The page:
Adolescents and Health Behavior Theory

Authors: 
Morreale, M.,
McDonald, E. M.
Year Published: Not Dated
Type: 
Multipage brief
Organization: 
National Network for Youth
Series: 
National Network for Youth Issue Brief
Source: 
Safe Choices Project of NN4Y for the Division of Adolescent and School Health Centers for Disease Control and Prevention
Abstract: 

According to this brief, because of the number of life-threatening conditions that claim the lives of America's youth, the need for successful health promotion and preventive interventions for adolescents is greater than ever. In order to identify the best practices for doing so, this brief recommends the use of theory to guide field work for youth advocates. The document's objectives are threefold: to identify the determinants of adolescent health (particularly development and environmental influences), to provide examples of health behavior theories that may help to explain or predict HIV-related risk and behaviors among adolescents, and to illustrate how these theories can be applied at different levels to guide HIV-related interventions. Tables are interspersed throughout the brief to provide concrete examples of these objectives. The authors point out that determining the goals and objectives of theory-driven intervention requires selecting changeable and measurable outcomes. These may be behavioral, cognitive, psychological, biological, or community/environmental factors. Examples of theory application are given both at the individual and the community/group levels. Key concepts are defined, illustrated, and applied to these samples. This brief illustrates how youth-service professionals may benefit from understanding the determinants of adolescent health and using behavioral theories to guide interventions for youth in high-risk situations.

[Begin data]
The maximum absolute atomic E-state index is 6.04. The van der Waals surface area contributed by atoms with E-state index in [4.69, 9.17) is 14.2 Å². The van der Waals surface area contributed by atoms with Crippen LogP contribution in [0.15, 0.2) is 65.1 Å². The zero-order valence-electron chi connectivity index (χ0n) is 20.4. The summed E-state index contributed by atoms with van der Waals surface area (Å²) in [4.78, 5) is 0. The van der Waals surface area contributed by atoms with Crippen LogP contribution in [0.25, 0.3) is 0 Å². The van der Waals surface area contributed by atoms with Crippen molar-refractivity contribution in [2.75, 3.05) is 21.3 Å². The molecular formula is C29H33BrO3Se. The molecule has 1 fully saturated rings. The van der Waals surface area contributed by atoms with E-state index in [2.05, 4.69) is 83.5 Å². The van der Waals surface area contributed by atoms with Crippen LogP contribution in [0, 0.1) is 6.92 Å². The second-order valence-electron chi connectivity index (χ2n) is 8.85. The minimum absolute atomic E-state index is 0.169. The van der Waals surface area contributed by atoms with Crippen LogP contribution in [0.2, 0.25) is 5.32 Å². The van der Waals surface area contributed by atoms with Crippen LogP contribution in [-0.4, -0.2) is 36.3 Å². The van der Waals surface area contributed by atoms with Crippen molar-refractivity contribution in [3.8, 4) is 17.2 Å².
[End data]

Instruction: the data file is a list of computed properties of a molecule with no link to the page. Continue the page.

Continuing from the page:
Availability: 
National Network for Youth, 1319 F Street, N.W., Washington, D.C. 20004; (202) 783-7949, Fax: (202) 783-7955, E-mail: <NN4Youth@aol.com>
Notes: 
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